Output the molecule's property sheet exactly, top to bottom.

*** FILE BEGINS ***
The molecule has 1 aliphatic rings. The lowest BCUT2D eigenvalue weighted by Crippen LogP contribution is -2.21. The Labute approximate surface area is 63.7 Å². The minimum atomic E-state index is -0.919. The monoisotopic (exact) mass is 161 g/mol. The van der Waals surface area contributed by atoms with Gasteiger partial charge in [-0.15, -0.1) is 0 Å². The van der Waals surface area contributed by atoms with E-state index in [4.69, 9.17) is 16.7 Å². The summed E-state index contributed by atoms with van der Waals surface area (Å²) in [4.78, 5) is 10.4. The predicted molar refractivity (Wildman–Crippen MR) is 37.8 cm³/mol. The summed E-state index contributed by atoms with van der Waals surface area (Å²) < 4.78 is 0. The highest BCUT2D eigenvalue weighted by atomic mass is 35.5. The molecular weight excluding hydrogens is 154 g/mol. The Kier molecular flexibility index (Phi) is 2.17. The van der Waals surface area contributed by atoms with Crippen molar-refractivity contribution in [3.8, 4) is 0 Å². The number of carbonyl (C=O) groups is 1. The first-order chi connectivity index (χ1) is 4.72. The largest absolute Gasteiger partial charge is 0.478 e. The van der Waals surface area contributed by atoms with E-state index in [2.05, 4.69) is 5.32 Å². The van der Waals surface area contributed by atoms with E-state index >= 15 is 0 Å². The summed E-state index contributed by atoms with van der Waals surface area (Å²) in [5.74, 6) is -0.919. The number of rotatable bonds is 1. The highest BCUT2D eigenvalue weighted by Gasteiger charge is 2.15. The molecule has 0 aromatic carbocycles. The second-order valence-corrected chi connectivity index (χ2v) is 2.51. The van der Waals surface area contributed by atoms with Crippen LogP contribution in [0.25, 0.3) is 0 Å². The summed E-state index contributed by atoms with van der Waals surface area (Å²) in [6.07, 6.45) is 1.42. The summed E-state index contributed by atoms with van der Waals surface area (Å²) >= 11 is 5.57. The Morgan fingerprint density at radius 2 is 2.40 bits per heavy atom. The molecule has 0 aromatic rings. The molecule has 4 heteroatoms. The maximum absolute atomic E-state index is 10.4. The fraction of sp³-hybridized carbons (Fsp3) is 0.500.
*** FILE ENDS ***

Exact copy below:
The molecule has 1 aliphatic rings. The lowest BCUT2D eigenvalue weighted by Crippen LogP contribution is -2.21. The Labute approximate surface area is 63.7 Å². The minimum atomic E-state index is -0.919. The monoisotopic (exact) mass is 161 g/mol. The van der Waals surface area contributed by atoms with Gasteiger partial charge in [-0.15, -0.1) is 0 Å². The van der Waals surface area contributed by atoms with E-state index in [4.69, 9.17) is 16.7 Å². The summed E-state index contributed by atoms with van der Waals surface area (Å²) in [4.78, 5) is 10.4. The predicted molar refractivity (Wildman–Crippen MR) is 37.8 cm³/mol. The summed E-state index contributed by atoms with van der Waals surface area (Å²) < 4.78 is 0. The highest BCUT2D eigenvalue weighted by atomic mass is 35.5. The molecular weight excluding hydrogens is 154 g/mol. The Kier molecular flexibility index (Phi) is 2.17. The van der Waals surface area contributed by atoms with Crippen molar-refractivity contribution in [3.8, 4) is 0 Å². The number of carbonyl (C=O) groups is 1. The first-order chi connectivity index (χ1) is 4.72. The largest absolute Gasteiger partial charge is 0.478 e. The van der Waals surface area contributed by atoms with E-state index in [2.05, 4.69) is 5.32 Å². The van der Waals surface area contributed by atoms with E-state index >= 15 is 0 Å². The summed E-state index contributed by atoms with van der Waals surface area (Å²) in [5.74, 6) is -0.919. The number of rotatable bonds is 1. The highest BCUT2D eigenvalue weighted by Gasteiger charge is 2.15. The molecule has 0 aromatic carbocycles. The second-order valence-corrected chi connectivity index (χ2v) is 2.51. The van der Waals surface area contributed by atoms with Crippen LogP contribution in [0.25, 0.3) is 0 Å². The summed E-state index contributed by atoms with van der Waals surface area (Å²) in [6.07, 6.45) is 1.42. The summed E-state index contributed by atoms with van der Waals surface area (Å²) >= 11 is 5.57. The Morgan fingerprint density at radius 2 is 2.40 bits per heavy atom. The molecule has 0 aromatic rings. The molecule has 4 heteroatoms. The maximum absolute atomic E-state index is 10.4. The fraction of sp³-hybridized carbons (Fsp3) is 0.500.